Hu Xin and He Yanxin reading Nushu letters together in Hidden Letters (Photo Credit: Feng Tiebing)


Was it challenging working on such disparate projects – across many parts of the globe, China, Mexico, California, when you yourself are NY-based – at nearly the same time, and during a pandemic?

I would love to say it’s easy, but the truth is that sometimes I feel a little crazy. We always try to have a good time. If we’re not laughing, it’s just not worth it. But what keeps me going is my directors. I have faith in their vision. I love how Emelie, Violet, Tracy, John, Julie, Eugene, and Rodrigo see the world. 

They work so hard to make their films come to life, and that inspires me to stand by them. 


What’s next for you?

Hoping that Hidden Letters and Sansón and Me get released in a significant way. I have two films in release, Bitterbrush (Emelie Mahdavian) and Free Chol Soo Lee (Julie Ha/ Eugene Yi). I am developing a new project with Rodrigo Reyes. [And I’m] in production with Baseline (John D. Sutter) and Post-Production with Sarah (Tracy Droz Tragos) and One Bullet (Carol Dysinger).


Su Kim is an Academy Award-nominated and Emmy®️ and Peabody Award-winning producer. Her films in release include Bitterbrush; the Oscar®️ and Primetime Emmy®️-nominated Hale County This Morning, This Evening and Midnight Traveler.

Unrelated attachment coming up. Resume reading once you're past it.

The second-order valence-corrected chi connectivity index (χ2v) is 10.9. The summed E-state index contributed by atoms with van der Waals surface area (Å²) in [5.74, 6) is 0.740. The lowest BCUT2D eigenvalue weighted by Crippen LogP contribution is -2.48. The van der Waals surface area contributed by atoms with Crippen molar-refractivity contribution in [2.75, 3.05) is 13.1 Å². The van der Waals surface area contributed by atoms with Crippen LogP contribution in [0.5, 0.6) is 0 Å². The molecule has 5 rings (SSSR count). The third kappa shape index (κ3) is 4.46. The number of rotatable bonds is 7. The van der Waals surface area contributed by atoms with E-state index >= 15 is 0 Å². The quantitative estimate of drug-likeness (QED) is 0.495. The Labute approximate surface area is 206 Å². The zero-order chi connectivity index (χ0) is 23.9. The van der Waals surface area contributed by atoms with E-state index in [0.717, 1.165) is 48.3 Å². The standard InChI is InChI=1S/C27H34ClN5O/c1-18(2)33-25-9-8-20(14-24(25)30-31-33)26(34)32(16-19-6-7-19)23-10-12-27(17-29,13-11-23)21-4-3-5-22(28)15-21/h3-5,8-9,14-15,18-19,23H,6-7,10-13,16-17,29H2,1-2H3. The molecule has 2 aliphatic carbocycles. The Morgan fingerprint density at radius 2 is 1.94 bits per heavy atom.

Sansón and Me is an ITVS co-production and received funding through the ITVS Open Call initiative. It will premiere on PBS’s Independent Lens in Fall 2023. Learn more.    

Read more about the NYWIFT member projects at the 2022 Tribeca Festival


Katie Chambers

Katie Chambers Katie Chambers is the Senior Director of Community & Public Relations at New York Women in Film & Television (NYWIFT). She also serves as the Communications Chair of the New Jersey State Federation of Women's Clubs and is a freelance writer, copyeditor, and digital marketing strategist. Follow her @KatieGChambers.

View all posts by Katie Chambers